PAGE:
A study which revealed that cutting money for sex education in schools actually reduced teen pregnancy has been met with questions, criticism and celebration, depending on the audience. As Live Action News reported in June, a UK study, published in the Journal of Health Economics, examined the effects of the nation’s financial cuts to sex education programs. The study analyzed data from 149 different UK municipalities from 2009 to 2014. The results showed that when sex education funding was slashed, so were pregnancy rates–a whopping 42.6 percent. But correlation doesn’t necessarily equal causation, so many wondered if it was accurate to conclude cutting sex education could actually reduce teen pregnancy rates.
The research certainly has stunning findings. The public has been led to believe that providing sex education programs, as well as contraception, is the best way to reduce unwanted pregnancies, as well as the abortions that often follow. But when these 149 UK regions cut funding for these programs, the results indicated the opposite.
A report in the Catholic Herald notes that the pregnancy rates fell to the lowest levels since 1969:
The findings by two academics have added to a growing body of research which is exposing the failings of decades of sex education policies.
Family planning gurus have argued since the 1970s that teenage pregnancies could be reduced by more sex education in schools along with easier access to contraceptives.
But the authors of the new study have presented evidence to show that such policies were in fact fuelling increasing numbers of teenage girls becoming pregnant.
They have also led to more unwanted pregnancies, which in turn led to more abortions and to more instances of lone teenage parenthood.
Researchers David Paton of the Nottingham University Business School and Liam Wright of the University of Sheffield write in their research:
Despite these warnings, there are arguments to suggest that the impact on teenage pregnancy may not be as bad as feared and, indeed, that spending on projects relating to teenage pregnancy may even be counterproductive. Wiggins et al. (2009) evaluate a comprehensive intervention given to at-risk youths (including SRE [sex and relationships education] and access to family planning services) which is typical of measures recommended by the Teenage Pregnancy Unit. They find significantly higher rates of teenage pregnancy among the intervention group, as well as increases in a number of other adverse outcomes. This adds to a large body of research showing that teenage pregnancy initiatives may have unintended effects on risky sexual behaviour which could counteract or even outweigh positive effects on teenage pregnancy. (Emphasis added)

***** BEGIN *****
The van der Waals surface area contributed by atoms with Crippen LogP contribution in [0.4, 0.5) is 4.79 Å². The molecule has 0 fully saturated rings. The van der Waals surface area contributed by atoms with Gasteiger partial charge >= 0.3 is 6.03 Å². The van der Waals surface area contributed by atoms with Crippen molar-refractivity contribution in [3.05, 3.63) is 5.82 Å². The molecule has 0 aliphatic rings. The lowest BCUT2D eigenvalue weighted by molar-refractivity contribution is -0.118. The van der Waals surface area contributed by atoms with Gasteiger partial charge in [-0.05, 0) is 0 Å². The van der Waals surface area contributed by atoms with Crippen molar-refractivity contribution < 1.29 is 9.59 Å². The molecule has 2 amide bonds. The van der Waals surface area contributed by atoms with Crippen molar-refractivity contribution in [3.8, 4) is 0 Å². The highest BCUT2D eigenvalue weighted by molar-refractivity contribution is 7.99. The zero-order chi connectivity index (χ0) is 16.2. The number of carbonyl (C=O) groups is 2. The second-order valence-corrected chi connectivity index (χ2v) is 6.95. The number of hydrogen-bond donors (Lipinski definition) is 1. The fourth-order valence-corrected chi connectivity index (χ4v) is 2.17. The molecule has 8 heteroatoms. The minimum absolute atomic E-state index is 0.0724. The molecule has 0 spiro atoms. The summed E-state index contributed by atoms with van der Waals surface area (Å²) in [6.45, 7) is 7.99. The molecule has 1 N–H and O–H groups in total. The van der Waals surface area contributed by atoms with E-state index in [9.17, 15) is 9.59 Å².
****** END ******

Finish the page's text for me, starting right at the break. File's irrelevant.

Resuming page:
The researchers add:
As methods of birth control are not fail-safe (particularly so amongst teenagers (Kost et al., 2008), the net impact on pregnancy rates is ambiguous. Put simply, birth control will reduce the risk of pregnancy for sex acts which would have occurred anyway but may increase the risk amongst teenagers who are induced by easier access to birth control either to start having sex or to have sex more frequently.
Just this week, former Planned Parenthood manager Abby Johnson confirmed what the research found across the Atlantic. Johnson offered insight into the reason why cutting sex education and birth control funding might reduce pregnancy rates. She said on Monday’s Tucker Carlson Tonight on Fox News:
…[T]hey [Planned Parenthood] provide birth-control because, according to their own numbers, 54% of women who have abortions are using birth control at the time that they got pregnant, so they know that that’s just the way to get these young girls… I mean, I’m 37 years old; I couldn’t remember to take a pill at the same time every day, so you know, get these young girls in there, put them on a pill, a method with a high human error rate and eventually they’re going to end up pregnant and that’s another way to sell them an abortion.
Of course, the study has fierce opponents, such as Helen Marshall, chief executive of Brook, an organization focused on sex education, which also provides abortion referrals. Marshall said, “We are extremely concerned by the suggestion that sex and relationships education and provision to sexual-health services encourage risky behaviour. We would argue precisely the opposite.”